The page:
However, bankruptcy doesn’t have to be. With the right guidance, you can start looking at bankruptcy less as a sentence or a recrimination, and more like an opportunity. Bankruptcy should be considered a tool to get your affairs in order, reorganize and handle your debts, and start fresh with a second chance at financial freedom.
Attorney Christian DiCicco can offer that sort of guidance. For over a decade, Christian has helped thousands of clients through the bankruptcy process. Using his extensive legal knowledge and experience, he can easily navigate the complicated procedures and structures surrounding bankruptcy proceedings. He is also a fierce, compassionate advocate for his clients, and goes to work every day to fight for their rights and the best possible outcomes on their behalf.
There are many different types of bankruptcy and debt relief solutions, and Christian personally meets with each of his clients to figure out a custom plan that’s best for them. In addition, he believes in empowering his clients to keep as much of their normal life intact as possible, including fighting for them to keep their homes and businesses.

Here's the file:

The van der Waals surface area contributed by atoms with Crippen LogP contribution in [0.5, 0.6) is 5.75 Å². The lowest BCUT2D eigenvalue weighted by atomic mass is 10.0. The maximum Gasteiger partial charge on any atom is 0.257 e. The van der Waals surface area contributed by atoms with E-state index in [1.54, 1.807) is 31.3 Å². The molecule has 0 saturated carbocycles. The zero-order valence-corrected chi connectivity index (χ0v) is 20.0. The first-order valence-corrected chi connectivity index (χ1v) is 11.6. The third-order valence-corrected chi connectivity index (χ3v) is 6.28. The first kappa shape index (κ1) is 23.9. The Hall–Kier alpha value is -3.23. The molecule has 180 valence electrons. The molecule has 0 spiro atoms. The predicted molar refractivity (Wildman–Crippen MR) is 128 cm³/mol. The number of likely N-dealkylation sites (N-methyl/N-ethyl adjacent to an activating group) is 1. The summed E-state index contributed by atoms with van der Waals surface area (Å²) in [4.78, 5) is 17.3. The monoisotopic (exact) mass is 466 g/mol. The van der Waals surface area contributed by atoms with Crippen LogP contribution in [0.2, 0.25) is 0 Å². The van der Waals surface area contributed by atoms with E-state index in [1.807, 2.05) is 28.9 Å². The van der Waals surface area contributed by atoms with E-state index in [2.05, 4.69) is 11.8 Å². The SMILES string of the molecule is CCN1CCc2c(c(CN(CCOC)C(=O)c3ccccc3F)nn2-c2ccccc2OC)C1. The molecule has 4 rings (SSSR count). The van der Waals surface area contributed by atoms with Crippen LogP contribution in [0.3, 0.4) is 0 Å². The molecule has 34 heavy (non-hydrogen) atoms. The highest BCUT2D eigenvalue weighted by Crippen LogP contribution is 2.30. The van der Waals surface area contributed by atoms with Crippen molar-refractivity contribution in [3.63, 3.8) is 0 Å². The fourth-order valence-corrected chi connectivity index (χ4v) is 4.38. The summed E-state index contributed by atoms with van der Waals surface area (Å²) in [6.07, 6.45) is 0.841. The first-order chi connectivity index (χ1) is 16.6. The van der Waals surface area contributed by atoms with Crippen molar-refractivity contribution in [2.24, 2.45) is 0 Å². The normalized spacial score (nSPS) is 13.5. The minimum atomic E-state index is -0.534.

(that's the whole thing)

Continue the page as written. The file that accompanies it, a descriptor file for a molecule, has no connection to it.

Christian DeCicco offers a wide variety of bankruptcy and financial reorganization services to the Philadelphia community. One of his main areas of focus is Chapter 7 Bankruptcy.
Sometimes called “straight bankruptcy”, “liquidation”, or “fresh start bankruptcy”, Chapter 7 Bankruptcy is what most people refer to when they refer to personal bankruptcy. Filing for Chapter 7 Bankruptcy allows individuals to wipe out most of their unsecured debts and start fresh. Debts that are dischargeable under Chapter 7 Bankruptcy include:
- Most credit card bills and fees
- Personal loans
- Collection agency accounts
- Medical bills
- Utility bills
- Dishonored checks
- Business debts
- Repossession fees and deficiency balances
- Back rent and money owed under a lease agreement
- Auto accident claims (except those involving drunk driving)
- Attorneys fees (except as part of alimony and child support awards)
- Some Civil Court judgements
- Tax penalties and some unpaid back taxes
- Social Security and Veteran’s Assistance loans and overpayments
Some types of debt are not dischargeable under Chapter 7, meaning they do not go away when you file. These include:
- Certain taxes
- Child support or alimony debt, as well as any debts owed to a former spouse that arose out of a divorce or separation and any attorneys fees awarded in child custody and support cases
- Court fines and penalties, including criminal restitution
- Fines and penalties owed to government agencies (local, state, or federal)
- Student loans (with some exceptions)
- Auto accident claims involving drunk driving.